Public rage at water charges speeding Sinn Fein rise: Poll
76pc say water charges unfair; SF support up in Dublin and nationwide – despite Adams arrest
AN overwhelming number of voters do not believe the Coalition's controversial new water charges will be just or fair, the first national survey on the subject that is dominating the election campaign reveals.
The latest Sunday Independent/Millward Brown poll shows the backlash against water charges and the establishment parties is driving support to Sinn Fein and Independent candidates who oppose the levies.
Revealing how water charges have become the 'tipping point' for homeowners, the poll shows just over three out of four (76 per cent) people believe the charges will not be "fair and equitable", as promised by Enda Kenny.
Sinn Fein candidates in the European elections have ridden the wave of public outrage against the water charges to experience a rise in support, according to the opinion polls.
Despite the arrest of party leader Gerry Adams in connection with the brutal murder of 'disappeared' mother-of-10 Jean McConville, Sinn Fein's Lynn Boylan is still topping the poll in the Dublin constituency, where her support has risen by three points to 23 per cent.
Fine Gael's Brian Hayes is chasing her for the title of poll-topper after his support rose significantly – by seven points to 22 per cent – since last month's Sunday Independent/Millward Brown poll.
Independent MEP Nessa Childers – who won a seat for Labour in the last European election but quit the party after falling out with the leadership – is marginally ahead in the battle for the third seat despite her support, dropping six points to 13 per cent.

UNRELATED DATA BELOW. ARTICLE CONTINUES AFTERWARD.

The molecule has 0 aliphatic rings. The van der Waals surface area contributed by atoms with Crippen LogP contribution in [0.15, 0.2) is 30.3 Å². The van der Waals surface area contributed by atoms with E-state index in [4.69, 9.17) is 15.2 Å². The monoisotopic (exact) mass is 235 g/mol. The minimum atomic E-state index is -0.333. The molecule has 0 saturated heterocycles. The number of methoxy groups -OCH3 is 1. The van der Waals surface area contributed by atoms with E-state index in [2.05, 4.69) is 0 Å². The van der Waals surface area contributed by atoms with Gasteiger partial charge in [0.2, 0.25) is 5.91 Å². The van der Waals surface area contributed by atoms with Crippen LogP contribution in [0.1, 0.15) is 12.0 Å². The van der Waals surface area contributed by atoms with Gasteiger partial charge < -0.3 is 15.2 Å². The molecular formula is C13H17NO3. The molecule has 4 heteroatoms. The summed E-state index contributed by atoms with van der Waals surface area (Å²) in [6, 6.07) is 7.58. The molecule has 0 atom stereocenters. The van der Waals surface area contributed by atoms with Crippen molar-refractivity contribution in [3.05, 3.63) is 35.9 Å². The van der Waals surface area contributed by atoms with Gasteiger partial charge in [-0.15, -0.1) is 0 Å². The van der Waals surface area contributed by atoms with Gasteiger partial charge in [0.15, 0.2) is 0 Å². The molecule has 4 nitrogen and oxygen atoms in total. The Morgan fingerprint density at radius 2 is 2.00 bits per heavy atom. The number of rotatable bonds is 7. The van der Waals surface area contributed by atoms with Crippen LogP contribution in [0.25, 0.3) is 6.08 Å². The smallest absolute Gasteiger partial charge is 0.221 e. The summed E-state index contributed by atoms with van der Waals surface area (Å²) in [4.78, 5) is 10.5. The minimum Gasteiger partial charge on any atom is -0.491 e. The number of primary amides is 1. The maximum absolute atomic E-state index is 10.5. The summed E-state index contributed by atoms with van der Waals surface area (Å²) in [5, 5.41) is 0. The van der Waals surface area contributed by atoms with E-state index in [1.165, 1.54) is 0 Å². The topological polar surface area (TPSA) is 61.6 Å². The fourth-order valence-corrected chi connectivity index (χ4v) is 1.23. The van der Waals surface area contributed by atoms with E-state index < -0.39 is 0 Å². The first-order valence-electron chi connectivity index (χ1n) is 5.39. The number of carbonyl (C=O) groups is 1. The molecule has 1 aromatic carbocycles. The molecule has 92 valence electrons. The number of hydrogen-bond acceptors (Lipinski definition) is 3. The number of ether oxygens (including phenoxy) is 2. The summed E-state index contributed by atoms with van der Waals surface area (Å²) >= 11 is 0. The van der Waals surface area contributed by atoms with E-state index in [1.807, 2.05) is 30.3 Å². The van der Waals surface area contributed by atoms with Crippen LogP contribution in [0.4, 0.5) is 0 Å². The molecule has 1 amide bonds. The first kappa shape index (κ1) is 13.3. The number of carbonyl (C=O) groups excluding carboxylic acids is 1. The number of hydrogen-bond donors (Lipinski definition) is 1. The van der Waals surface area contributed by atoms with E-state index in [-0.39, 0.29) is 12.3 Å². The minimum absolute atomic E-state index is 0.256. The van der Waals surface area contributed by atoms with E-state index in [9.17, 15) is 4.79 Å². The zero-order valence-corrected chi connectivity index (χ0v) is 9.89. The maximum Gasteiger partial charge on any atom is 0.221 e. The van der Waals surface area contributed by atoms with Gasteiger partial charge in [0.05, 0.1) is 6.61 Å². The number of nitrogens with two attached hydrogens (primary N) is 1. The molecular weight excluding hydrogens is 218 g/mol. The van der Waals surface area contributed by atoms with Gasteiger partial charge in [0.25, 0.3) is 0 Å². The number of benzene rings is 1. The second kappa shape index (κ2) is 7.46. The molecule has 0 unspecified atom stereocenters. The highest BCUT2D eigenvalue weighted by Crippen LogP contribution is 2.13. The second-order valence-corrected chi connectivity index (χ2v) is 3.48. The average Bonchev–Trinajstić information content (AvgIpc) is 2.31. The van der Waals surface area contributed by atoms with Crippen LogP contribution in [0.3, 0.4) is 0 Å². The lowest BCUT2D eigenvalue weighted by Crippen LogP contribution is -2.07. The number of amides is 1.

She is followed by Fianna Fail's Mary Fitzpatrick (11 per cent) and Labour's Emer Costello (10 per cent).
The battle for the final seat in the capital is vital for both Labour and Fianna Fail and will play a role in determining the leadership fates of Tanaiste Eamon Gilmore and opposition leader Micheal Martin.
The poll findings confirm deep resentment across the country over the Coalition's latest crippling charge.
Just 16 per cent of those surveyed think the water charges will be "fair and equitable". Six per cent said they "don't know".
Writing in today's Sunday Independent, leading economist Colm McCarthy says the average water charge per house of €240 annually announced by the Government "appears to be at far too low a level to remunerate the capital and operating costs involved" in setting up and running Irish Water.
Both Fine Gael and Labour are facing a massive backlash at the ballot box on Friday's trio of local, European and by-elections.
Aside from Dublin, Sinn Fein is also set to win seats in Ireland Midlands-North-West, where support for poll-topper Matt Carthy has jumped by two points to 19 per cent, and in Ireland South, where Liadh Ni Riada on 16 per cent lies in second place.